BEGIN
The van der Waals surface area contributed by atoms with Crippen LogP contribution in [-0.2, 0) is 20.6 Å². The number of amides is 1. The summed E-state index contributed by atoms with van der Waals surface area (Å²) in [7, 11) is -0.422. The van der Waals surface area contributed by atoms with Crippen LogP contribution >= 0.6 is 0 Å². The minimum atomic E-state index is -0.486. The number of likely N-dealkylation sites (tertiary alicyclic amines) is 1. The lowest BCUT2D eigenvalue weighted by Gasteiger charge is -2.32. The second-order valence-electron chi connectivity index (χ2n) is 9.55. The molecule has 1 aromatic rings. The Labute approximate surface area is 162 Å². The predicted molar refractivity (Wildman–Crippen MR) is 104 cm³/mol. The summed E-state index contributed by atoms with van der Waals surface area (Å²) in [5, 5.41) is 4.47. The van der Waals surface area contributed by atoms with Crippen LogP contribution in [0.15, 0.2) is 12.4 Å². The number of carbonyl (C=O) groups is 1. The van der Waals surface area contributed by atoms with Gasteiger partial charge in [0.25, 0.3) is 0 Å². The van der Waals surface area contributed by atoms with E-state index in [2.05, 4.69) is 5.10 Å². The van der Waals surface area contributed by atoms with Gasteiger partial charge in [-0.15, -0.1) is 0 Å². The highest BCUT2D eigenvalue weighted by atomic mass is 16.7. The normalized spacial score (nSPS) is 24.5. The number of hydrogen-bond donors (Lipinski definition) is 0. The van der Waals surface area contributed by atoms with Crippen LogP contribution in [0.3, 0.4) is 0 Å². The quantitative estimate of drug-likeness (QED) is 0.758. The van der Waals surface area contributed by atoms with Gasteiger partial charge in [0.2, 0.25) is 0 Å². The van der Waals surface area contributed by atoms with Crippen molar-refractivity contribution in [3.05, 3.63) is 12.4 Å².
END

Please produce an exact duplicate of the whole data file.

The van der Waals surface area contributed by atoms with Crippen LogP contribution in [-0.2, 0) is 20.6 Å². The number of amides is 1. The summed E-state index contributed by atoms with van der Waals surface area (Å²) in [7, 11) is -0.422. The van der Waals surface area contributed by atoms with Crippen LogP contribution >= 0.6 is 0 Å². The minimum atomic E-state index is -0.486. The number of likely N-dealkylation sites (tertiary alicyclic amines) is 1. The lowest BCUT2D eigenvalue weighted by Gasteiger charge is -2.32. The second-order valence-electron chi connectivity index (χ2n) is 9.55. The molecule has 1 aromatic rings. The Labute approximate surface area is 162 Å². The predicted molar refractivity (Wildman–Crippen MR) is 104 cm³/mol. The summed E-state index contributed by atoms with van der Waals surface area (Å²) in [5, 5.41) is 4.47. The van der Waals surface area contributed by atoms with Crippen LogP contribution in [0.15, 0.2) is 12.4 Å². The number of carbonyl (C=O) groups is 1. The van der Waals surface area contributed by atoms with Gasteiger partial charge in [0.25, 0.3) is 0 Å². The van der Waals surface area contributed by atoms with E-state index in [2.05, 4.69) is 5.10 Å². The van der Waals surface area contributed by atoms with Gasteiger partial charge in [-0.15, -0.1) is 0 Å². The highest BCUT2D eigenvalue weighted by atomic mass is 16.7. The normalized spacial score (nSPS) is 24.5. The number of hydrogen-bond donors (Lipinski definition) is 0. The van der Waals surface area contributed by atoms with Crippen LogP contribution in [0.3, 0.4) is 0 Å². The quantitative estimate of drug-likeness (QED) is 0.758. The van der Waals surface area contributed by atoms with Gasteiger partial charge in [0.2, 0.25) is 0 Å². The van der Waals surface area contributed by atoms with Crippen molar-refractivity contribution in [3.05, 3.63) is 12.4 Å².